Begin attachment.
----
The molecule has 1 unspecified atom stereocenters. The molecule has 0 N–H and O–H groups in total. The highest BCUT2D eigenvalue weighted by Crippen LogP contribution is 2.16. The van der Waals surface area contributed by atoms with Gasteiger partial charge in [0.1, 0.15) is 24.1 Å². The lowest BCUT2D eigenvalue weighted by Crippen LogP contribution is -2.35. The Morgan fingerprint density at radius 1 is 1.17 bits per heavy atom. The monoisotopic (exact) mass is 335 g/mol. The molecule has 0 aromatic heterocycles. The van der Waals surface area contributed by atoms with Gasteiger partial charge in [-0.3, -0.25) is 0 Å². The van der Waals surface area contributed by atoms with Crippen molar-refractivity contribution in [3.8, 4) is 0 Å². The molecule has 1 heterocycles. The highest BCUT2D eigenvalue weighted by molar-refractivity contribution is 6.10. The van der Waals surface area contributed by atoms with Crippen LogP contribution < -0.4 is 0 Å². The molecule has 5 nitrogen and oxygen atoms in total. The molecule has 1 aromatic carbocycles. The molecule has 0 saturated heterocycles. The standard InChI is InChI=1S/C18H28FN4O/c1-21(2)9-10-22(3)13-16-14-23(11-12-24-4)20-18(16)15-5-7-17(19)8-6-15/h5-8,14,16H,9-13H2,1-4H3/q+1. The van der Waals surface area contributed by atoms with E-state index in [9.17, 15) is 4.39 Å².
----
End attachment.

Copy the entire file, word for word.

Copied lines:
The molecule has 1 unspecified atom stereocenters. The molecule has 0 N–H and O–H groups in total. The highest BCUT2D eigenvalue weighted by Crippen LogP contribution is 2.16. The van der Waals surface area contributed by atoms with Gasteiger partial charge in [0.1, 0.15) is 24.1 Å². The lowest BCUT2D eigenvalue weighted by Crippen LogP contribution is -2.35. The Morgan fingerprint density at radius 1 is 1.17 bits per heavy atom. The monoisotopic (exact) mass is 335 g/mol. The molecule has 0 aromatic heterocycles. The van der Waals surface area contributed by atoms with Gasteiger partial charge in [-0.3, -0.25) is 0 Å². The van der Waals surface area contributed by atoms with Crippen molar-refractivity contribution in [3.8, 4) is 0 Å². The molecule has 1 heterocycles. The highest BCUT2D eigenvalue weighted by molar-refractivity contribution is 6.10. The van der Waals surface area contributed by atoms with Crippen LogP contribution < -0.4 is 0 Å². The molecule has 5 nitrogen and oxygen atoms in total. The molecule has 1 aromatic carbocycles. The molecule has 0 saturated heterocycles. The standard InChI is InChI=1S/C18H28FN4O/c1-21(2)9-10-22(3)13-16-14-23(11-12-24-4)20-18(16)15-5-7-17(19)8-6-15/h5-8,14,16H,9-13H2,1-4H3/q+1. The van der Waals surface area contributed by atoms with E-state index in [9.17, 15) is 4.39 Å².